Guest Author - Sharry Miller
Pedals are, of course, what you use to make your bicycle go forward. You can control, however, how effective your pedaling is just by making a change or two to your bicycle and attire.
The way most of us learned to ride as kids involved a plain shoe pressing down on a regular platform pedal. This type of pedaling only applies force to the pedal during the downward stroke of the pedaling motion. During the upward portion of the crank rotation your foot is merely along for the ride and has no effect on your forward momentum. However, your leg muscles have the ability to pull up as well as push down. For you to fully harness the power in your legs you have to somehow attach your foot to the pedal so that you not only push down, but also pull up on the pedals. There are two basic systems for accomplishing this attachment: toe clips and clipless pedals.
The first method developed for attaching shoes to pedals was toe clips. Toe clips are essentially cages on the pedals into which the toe of your shoe fits. Any shoe which will fit into the toe clip will work, although shoes with stiffer soles allow you to transfer more of your power to pedaling rather than wasting energy flexing your foot. There is usually a strap on each toe clip which can be tightened around your shoe so that it doesn’t slip out. When pedaling, the cyclist applies power on the upstroke by pulling up on the toe clip.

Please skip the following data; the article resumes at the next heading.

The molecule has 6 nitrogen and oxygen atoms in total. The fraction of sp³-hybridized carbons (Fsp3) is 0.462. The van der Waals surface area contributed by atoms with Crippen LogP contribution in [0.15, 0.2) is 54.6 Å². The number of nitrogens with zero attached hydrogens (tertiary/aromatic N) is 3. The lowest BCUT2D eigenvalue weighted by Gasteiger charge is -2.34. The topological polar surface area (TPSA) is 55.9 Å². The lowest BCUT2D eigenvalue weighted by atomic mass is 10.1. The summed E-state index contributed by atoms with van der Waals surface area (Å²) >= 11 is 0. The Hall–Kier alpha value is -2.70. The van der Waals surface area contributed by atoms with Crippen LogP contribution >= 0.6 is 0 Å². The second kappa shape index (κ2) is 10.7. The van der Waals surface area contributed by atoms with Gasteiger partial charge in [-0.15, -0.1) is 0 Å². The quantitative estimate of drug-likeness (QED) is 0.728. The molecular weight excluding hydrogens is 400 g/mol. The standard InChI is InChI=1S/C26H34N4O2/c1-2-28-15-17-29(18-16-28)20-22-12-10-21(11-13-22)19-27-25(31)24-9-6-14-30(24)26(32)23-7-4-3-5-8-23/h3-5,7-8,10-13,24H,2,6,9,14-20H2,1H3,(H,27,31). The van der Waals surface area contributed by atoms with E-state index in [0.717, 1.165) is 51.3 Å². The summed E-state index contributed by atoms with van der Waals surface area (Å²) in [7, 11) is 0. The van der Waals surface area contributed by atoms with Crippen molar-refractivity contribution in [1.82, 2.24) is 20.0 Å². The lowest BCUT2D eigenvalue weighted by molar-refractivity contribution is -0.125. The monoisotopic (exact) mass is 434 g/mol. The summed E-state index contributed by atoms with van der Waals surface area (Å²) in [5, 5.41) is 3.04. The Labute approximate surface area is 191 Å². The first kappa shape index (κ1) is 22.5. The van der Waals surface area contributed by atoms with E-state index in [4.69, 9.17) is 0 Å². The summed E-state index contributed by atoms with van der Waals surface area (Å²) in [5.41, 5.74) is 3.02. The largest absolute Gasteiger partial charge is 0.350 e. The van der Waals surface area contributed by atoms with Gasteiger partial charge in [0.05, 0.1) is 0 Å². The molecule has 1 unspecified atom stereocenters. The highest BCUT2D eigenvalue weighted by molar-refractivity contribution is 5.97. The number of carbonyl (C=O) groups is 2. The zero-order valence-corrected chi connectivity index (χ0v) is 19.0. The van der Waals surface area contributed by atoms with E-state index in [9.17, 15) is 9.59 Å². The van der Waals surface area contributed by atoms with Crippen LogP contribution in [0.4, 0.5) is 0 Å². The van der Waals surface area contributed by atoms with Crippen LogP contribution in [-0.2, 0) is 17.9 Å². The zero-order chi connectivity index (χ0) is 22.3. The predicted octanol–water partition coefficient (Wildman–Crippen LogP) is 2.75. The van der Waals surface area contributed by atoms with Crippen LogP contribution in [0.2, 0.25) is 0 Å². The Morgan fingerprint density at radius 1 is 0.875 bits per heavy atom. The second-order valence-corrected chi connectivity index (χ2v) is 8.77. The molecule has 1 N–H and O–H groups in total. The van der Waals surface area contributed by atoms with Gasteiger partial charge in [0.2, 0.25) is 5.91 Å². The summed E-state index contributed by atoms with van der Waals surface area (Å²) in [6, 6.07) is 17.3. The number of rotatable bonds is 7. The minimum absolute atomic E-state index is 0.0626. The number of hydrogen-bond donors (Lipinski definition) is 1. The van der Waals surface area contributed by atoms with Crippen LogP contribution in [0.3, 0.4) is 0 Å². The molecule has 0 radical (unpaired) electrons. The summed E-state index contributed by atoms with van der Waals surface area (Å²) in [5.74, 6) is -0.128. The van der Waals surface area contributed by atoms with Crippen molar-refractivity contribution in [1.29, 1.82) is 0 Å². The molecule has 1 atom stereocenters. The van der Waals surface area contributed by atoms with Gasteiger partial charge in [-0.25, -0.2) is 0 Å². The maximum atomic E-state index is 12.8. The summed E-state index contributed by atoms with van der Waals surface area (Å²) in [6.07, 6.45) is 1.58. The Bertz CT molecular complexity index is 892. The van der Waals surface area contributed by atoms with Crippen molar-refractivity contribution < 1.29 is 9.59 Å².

The other option for obtaining maximum power from your legs is to use clipless pedals. The name is a bit of an oxymoron as in this system the cyclist wears special cycling shoes with cleats mounted under the ball of the foot which then clip into a mechanism on the pedal. They were called clipless when they were developed, however, because they did not employ traditional toe clips. Clipless pedals are also known as clip-in or step-in.
Many cyclists are very nervous about using either toe clips or clipless pedals for the first time. The primary concern is usually that she won’t be able to disconnect her foot from the pedal when stopping and she’ll fall over. This concern is especially frightening when one considers emergency stops. In reality, however, it is reasonably easy to remove your foot from either system. Additionally, there are ways to practice using either system without fully committing yourself to them before you’re ready.
To remove your foot from a toe clip simply pull your foot straight back. Clipless pedals are designed to release when the foot is rotated, usually to the outside. Some clipless pedals will release when the foot is rotated in any direction. The amount of rotational force required to release can often be set to meet your comfort level.
Practicing riding with either style of pedal could occur in a series of steps designed to increase your confidence. First, you might try using them with your bike set up on a wind trainer so that you can practice pedaling and releasing your foot from the pedal with no danger of falling. Then move on to using just one clip at a time while riding your bike on a path. When stopping, I always put my left foot on the ground first, so I would practice by only clipping into the right pedal. Once comfortable with that foot clipped in, switch to the other foot, and finally clip in both feet.
Before you know it, you’ll be flying along with maximum efficiency!